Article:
There is, however, a little, tiny, “but.”

All the benefit was achieved by massive improvements in only two out of the six areas: storage utilization and number of failed changes. (A “failed change,” is an attempt to install a patch which fails.) In all the other areas that were measured, the average improvement was very small.

Both of these measure appear to me to be one-time-only improvements. Take, for instance, storage utilization. If you have one of those awful Windows machines, and your disk is sluggish, you can run a utility that compacts your disk and frees up disk space. You’ll show massive improvement in storage utilization. But running this utility once is not the sort of thing that justifies a permanent yearly increase in maintenance costs. Yes, you can do it next year, but it won’t show the same level of improvement, because you gained most of the benefit the first time you did it. The same thing goes for reducing failed changes. Changes in process (and use of the Solution Manager, or Sol Man) can reduce this number a lot. But once you’ve made the changes, further reductions aren’t really available.

I certainly hope that somebody from SAP is reading this; if you are, you’re probably upset, because you’re saying to yourself, “Well, the benefit is permanent; for the rest of time, people will have fewer failed changes and use less disk space.” [Myers does in fact argue this. See below.] You are, of course, right. But you’ll have overlooked the larger question: does helping people to a one-time improvement justify a permanent, yearly price increase. That is hard for me to see. If Enterprise Support promised to bring these kinds of improvements in regularly, then it would be OK to pay more for it regularly. But this test doesn’t show that these regular improvements will be forthcoming.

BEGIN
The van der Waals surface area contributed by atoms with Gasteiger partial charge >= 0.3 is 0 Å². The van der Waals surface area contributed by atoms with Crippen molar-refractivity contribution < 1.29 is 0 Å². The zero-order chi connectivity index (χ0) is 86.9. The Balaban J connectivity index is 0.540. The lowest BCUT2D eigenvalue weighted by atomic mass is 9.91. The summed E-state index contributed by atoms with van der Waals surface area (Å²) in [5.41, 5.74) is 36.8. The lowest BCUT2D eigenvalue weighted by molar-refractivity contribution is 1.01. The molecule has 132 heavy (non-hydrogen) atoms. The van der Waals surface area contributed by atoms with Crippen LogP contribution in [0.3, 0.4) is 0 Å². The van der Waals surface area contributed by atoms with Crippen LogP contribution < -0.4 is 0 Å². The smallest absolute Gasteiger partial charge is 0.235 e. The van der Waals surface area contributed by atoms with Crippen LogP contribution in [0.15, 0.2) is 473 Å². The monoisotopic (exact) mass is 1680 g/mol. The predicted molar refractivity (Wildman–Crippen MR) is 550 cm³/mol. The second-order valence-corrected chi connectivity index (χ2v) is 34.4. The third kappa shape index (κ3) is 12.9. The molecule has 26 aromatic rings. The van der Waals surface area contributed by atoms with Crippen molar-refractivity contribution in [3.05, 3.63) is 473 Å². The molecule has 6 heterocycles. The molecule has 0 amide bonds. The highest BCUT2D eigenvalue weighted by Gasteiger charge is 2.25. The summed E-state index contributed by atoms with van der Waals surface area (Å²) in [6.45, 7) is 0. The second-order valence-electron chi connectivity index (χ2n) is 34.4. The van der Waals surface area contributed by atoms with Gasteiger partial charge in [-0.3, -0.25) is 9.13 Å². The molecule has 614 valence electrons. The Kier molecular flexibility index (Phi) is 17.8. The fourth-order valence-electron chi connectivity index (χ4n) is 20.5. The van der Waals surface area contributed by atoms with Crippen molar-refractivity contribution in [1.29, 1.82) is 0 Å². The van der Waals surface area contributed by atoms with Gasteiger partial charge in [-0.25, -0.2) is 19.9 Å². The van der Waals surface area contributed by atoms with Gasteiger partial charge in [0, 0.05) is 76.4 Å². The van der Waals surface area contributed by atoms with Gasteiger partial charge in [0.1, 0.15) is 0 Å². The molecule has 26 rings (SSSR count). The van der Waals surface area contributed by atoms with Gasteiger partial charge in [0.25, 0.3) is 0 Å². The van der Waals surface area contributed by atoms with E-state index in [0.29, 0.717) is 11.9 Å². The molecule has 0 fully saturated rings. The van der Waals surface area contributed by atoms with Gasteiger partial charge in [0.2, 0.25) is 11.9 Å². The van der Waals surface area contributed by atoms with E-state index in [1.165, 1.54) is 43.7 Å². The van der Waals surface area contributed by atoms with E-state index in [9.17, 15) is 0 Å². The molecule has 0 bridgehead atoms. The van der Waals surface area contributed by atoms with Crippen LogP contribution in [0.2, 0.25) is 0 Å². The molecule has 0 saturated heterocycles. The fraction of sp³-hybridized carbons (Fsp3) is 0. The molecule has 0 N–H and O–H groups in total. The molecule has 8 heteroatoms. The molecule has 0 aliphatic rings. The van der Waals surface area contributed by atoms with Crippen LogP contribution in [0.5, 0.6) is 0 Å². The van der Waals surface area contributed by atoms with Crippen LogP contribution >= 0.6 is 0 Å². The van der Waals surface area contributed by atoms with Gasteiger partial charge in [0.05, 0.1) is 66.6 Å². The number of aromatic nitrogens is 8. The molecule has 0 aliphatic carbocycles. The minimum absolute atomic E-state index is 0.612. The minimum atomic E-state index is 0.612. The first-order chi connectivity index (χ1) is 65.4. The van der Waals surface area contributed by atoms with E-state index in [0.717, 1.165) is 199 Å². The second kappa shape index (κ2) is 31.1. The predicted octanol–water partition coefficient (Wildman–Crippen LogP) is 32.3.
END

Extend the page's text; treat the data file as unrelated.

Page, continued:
In any case, it’s all moot now. SAP has scrapped the SUGEN benchmark process. In a way, it’s a shame. This is one of the few times that any enterprise application company has ever tried to run a systematic test of whether its software and services work as advertised. And the results of this test are very interesting. In some areas, the software and services don’t seem to work; the benefits are minimal. In other areas, though, they work very well indeed; the benefits are startling. Who woulda thunk it?

At the very least, shouldn’t SAP keep going with this, so it can go back and fine-tune its software, figure out why some benefits aren’t forthcoming and do something about it?

Apparently not.

If you were one of SAP’s biggest customers and you found out that SAP was giving big discounts to another big customer, pretty much because they asked for it, what would you do?

Assuming you have at least a room-temperature IQ, that is.

Wait a minute. Let’s be democratic. If you were one of Oracle’s biggest customers and you found out that SAP was discounting maintenance for the asking, what would you do? I mean, you’re an Oracle customer, you definitely have a room temperature IQ.

Still not sure what to do? Here’s a hint. The phone number at SAP headquarters is 49/6227/7-47474. At Oracle, it’s +1.650.506.7000.

“Wait a minute, wait a minute, wait a minute,” I hear you saying. “SAP didn’t start handing out discounts, did they? They raised maintenance prices; they didn’t lower them?”

Perhaps. But let’s try to apply that IQ of yours.

As I’m sure you know, it’s been an bruited about in the media that Siemens was seriously considering the possibility of dropping its maintenance contract with SAP, starting January 1 of this year. Their plan was to have a third party provide maintenance, possibly either IBM or Rimini Street. (For a representative summary of the situation, as reported in the press, see this Market Watch report.)

So what happened? As all of you big SAP customers realize, Siemens had to make a decision September 30. Well, here’s what we know. About a week ago, SAP issued a press release, saying that Siemens had in fact re-upped its maintenance contract for three years.

Case closed, right? SAP doesn’t ordinarily announce maintenance renewals, but the underlying tone was, “Well, we’ve read the stuff in the press, too, so let’s deal with those scurrilous rumors, and issue a press release. After all, Siemens didn’t just come back. They bought more.” End of story?